Born at Oakey, near Toowoomba, in 1929, Vince was captivated by racing at an early age. He used to do phantom calls of races, and was noticed doing this as a teenager. He became course commentator at the Toowoomba gallops when aged 16. Upon leaving school at age 17, he joined local radio station 4GR, and made his mark as an announcer and commentator before transferring to Brisbane in 1960 to replace the retiring gallops caller, Ron Anwin.
At radio 4BC, and through radio stations Australia wide, Vince became a household name and instantly recognised voice.
As well as his horse racing descriptions, Vince also excelled at describing a variety of sports, including Davis Cup tennis, test cricket. Olympic Games track and field and swimming, and one of his main loves - boxing.
Vince had a dry sense of humour, and it was during one of his boxing broadcasts at Brisbane's Festival Hall that a funny incident occurred.
Vince was seated ringside at a table with fellow commentator, John McCoy. At the conclusion of the bout, Vince stepped up onto the table to hoist himself into the ring to interview the winner. But the table collapsed, and Vince crashed to the floor and broke a collarbone. As McCoy escorted him to an awaiting ambulance, Vince declared - `'they should ban boxing, it's too dangerous.''
Vince called athletics at the 1972 Munich Olympics. He called an Australian gold medal winning performance, only to find out that the radio broadcast line to Australia had gone dead. Bear in mind this was back in an era when there was no live television coverage of the Olympics. People back home were glued to their radios in the wee hours of the morning, awaiting the various sporting descriptions. Vince didn't even have a recording of that gold medal race. He had, as fate would turn out, called what he considered the greatest call of his career to one person - himself !!
You may ask - why would a leading greyhound club like Ipswich pay such respect to Vince Curry via its big maiden event ? After all, Vince never called greyhound racing.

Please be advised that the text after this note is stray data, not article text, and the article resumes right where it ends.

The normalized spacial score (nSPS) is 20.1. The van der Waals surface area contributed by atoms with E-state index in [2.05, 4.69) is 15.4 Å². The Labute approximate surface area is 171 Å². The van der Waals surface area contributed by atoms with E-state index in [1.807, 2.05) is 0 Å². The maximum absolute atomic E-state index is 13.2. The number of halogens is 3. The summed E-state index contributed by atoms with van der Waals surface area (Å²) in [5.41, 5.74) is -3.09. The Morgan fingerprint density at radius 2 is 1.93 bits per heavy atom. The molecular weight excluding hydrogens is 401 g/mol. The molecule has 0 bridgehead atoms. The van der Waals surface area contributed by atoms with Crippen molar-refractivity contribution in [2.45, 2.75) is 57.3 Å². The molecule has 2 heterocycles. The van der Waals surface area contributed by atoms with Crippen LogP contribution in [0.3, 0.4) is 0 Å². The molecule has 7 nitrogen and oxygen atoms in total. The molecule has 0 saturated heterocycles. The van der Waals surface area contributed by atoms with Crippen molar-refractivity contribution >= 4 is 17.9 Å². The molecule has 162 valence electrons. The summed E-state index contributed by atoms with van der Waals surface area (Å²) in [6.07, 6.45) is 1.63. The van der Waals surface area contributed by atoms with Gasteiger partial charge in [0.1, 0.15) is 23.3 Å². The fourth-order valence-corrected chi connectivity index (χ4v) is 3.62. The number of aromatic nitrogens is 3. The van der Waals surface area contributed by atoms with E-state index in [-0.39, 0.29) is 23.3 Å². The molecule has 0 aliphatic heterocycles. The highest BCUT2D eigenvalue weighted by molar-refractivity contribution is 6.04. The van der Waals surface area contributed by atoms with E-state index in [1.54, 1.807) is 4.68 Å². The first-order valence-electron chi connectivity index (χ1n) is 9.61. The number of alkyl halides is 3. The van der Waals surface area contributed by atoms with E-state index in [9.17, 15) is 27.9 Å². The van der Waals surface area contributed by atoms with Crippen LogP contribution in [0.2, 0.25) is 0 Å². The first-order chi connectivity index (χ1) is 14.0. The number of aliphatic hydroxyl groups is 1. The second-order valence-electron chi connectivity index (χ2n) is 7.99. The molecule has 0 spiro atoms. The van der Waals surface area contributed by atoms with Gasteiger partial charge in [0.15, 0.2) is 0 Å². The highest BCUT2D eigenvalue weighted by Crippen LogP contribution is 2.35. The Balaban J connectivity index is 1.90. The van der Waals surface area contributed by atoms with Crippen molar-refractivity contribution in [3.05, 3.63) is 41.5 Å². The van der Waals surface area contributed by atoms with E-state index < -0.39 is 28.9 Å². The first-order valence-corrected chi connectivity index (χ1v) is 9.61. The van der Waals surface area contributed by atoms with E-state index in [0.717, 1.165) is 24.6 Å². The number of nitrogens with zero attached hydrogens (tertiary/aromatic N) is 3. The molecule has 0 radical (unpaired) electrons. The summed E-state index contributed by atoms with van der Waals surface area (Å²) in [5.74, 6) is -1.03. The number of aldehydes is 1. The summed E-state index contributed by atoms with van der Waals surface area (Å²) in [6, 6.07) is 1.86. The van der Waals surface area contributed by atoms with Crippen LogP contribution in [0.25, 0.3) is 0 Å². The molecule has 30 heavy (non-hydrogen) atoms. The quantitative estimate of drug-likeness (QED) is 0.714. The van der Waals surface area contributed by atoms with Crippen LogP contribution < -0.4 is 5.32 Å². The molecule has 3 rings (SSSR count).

The reason is, that when the Ipswich G.R.C. was attempting to obtain a Saturday night racing license in the early 1980s, the club had to be able to guarantee radio broadcasting to the TAB. Vince Curry, as sporting director of radio 4BC, went out of his way to ensure that this happened. Stations 4BK (now B 105) and 4KQ had broadcast the Gabba dogs, but weren't interested in taking on greyhound broadcasts on a Saturday night.
Vince saw the addition of a greyhound meeting to 4BC's already popular Saturday night harness race broadcasts as a good mix, and convinced management to support Ipswich. The foundation Ipswich committee, under president Ted Meehan, was forever grateful to Vince for what he did for the club. Curry attended the opening race meeting at the Ipswich Showgrounds in May, 1982.
Vince did enjoy a night at the greyhounds, and on occasions, was the guest starter for the annual Celebrity Hurdle race at the old Gabba track.
During the Brisbane Commonwealth Games of 1982, I called a few Doomben and Eagle Farm race meetings, deputising for Alan Thomas who was involved in Channel Nine's coverage of the Games. During that period, I worked alongside Vince Curry. He told me that his back had been playing up for a while, and friends had convinced him to go and have it checked. He did so, and was diagnosed with inoperable bowel cancer. Vince passed away four months later, in February, 1983, aged 54.
It is with a sense of pride that I get the opportunity to call the Vince Curry Memorial series here at Ipswich. But it's always done with some sadness. Each year, I remember a wonderful man at this time.
If Vince Curry was still alive today, he would be aged 78. So too would legendary Victorian caller, Bill Collins, who passed away in 1997. Collins and Curry were both born in 1929.
Vince was a bachelor all his life. I once asked him why he never married, and he said: `'I'm married to racing.'' Indeed he was.
Good luck to all as you chase the $25,000 winning prize. Vince Curry will be watching from the great racetrack in the sky.